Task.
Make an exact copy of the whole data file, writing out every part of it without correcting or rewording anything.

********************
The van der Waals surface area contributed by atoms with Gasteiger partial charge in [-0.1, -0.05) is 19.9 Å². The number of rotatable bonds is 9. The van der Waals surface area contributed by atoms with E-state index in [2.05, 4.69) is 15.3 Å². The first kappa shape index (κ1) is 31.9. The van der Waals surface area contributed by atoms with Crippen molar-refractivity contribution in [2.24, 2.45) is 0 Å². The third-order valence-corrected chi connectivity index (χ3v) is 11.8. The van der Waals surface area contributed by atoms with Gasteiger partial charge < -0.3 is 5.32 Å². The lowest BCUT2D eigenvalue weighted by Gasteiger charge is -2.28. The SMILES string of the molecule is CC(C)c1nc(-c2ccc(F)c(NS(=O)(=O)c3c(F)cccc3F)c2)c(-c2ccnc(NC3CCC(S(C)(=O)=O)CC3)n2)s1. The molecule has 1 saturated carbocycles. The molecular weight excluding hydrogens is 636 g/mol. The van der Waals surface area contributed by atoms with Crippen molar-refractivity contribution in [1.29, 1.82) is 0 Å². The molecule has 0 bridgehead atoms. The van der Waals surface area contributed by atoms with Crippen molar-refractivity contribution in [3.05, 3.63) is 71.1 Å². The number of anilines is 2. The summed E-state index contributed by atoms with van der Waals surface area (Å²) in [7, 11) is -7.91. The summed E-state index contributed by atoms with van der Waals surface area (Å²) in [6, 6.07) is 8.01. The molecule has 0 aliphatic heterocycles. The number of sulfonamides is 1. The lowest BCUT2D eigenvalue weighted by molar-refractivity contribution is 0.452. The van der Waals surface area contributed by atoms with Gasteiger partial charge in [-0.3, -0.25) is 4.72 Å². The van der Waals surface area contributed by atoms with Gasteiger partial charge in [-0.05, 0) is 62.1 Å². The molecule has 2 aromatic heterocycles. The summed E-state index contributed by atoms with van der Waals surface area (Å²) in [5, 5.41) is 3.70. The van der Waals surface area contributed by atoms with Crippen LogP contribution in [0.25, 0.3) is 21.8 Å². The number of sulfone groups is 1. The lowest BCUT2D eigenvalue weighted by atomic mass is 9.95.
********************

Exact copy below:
The van der Waals surface area contributed by atoms with Gasteiger partial charge in [-0.1, -0.05) is 19.9 Å². The number of rotatable bonds is 9. The van der Waals surface area contributed by atoms with E-state index in [2.05, 4.69) is 15.3 Å². The first kappa shape index (κ1) is 31.9. The van der Waals surface area contributed by atoms with Crippen molar-refractivity contribution in [2.24, 2.45) is 0 Å². The third-order valence-corrected chi connectivity index (χ3v) is 11.8. The van der Waals surface area contributed by atoms with Gasteiger partial charge < -0.3 is 5.32 Å². The lowest BCUT2D eigenvalue weighted by Gasteiger charge is -2.28. The SMILES string of the molecule is CC(C)c1nc(-c2ccc(F)c(NS(=O)(=O)c3c(F)cccc3F)c2)c(-c2ccnc(NC3CCC(S(C)(=O)=O)CC3)n2)s1. The molecule has 1 saturated carbocycles. The molecular weight excluding hydrogens is 636 g/mol. The van der Waals surface area contributed by atoms with Crippen molar-refractivity contribution in [1.29, 1.82) is 0 Å². The molecule has 0 bridgehead atoms. The van der Waals surface area contributed by atoms with Crippen molar-refractivity contribution in [3.05, 3.63) is 71.1 Å². The number of anilines is 2. The summed E-state index contributed by atoms with van der Waals surface area (Å²) in [7, 11) is -7.91. The summed E-state index contributed by atoms with van der Waals surface area (Å²) in [6, 6.07) is 8.01. The molecule has 0 aliphatic heterocycles. The number of sulfonamides is 1. The lowest BCUT2D eigenvalue weighted by molar-refractivity contribution is 0.452. The van der Waals surface area contributed by atoms with Gasteiger partial charge in [-0.3, -0.25) is 4.72 Å². The van der Waals surface area contributed by atoms with Gasteiger partial charge in [-0.05, 0) is 62.1 Å². The molecule has 2 aromatic heterocycles. The summed E-state index contributed by atoms with van der Waals surface area (Å²) in [5, 5.41) is 3.70. The van der Waals surface area contributed by atoms with Crippen LogP contribution in [0.25, 0.3) is 21.8 Å². The number of sulfone groups is 1. The lowest BCUT2D eigenvalue weighted by atomic mass is 9.95.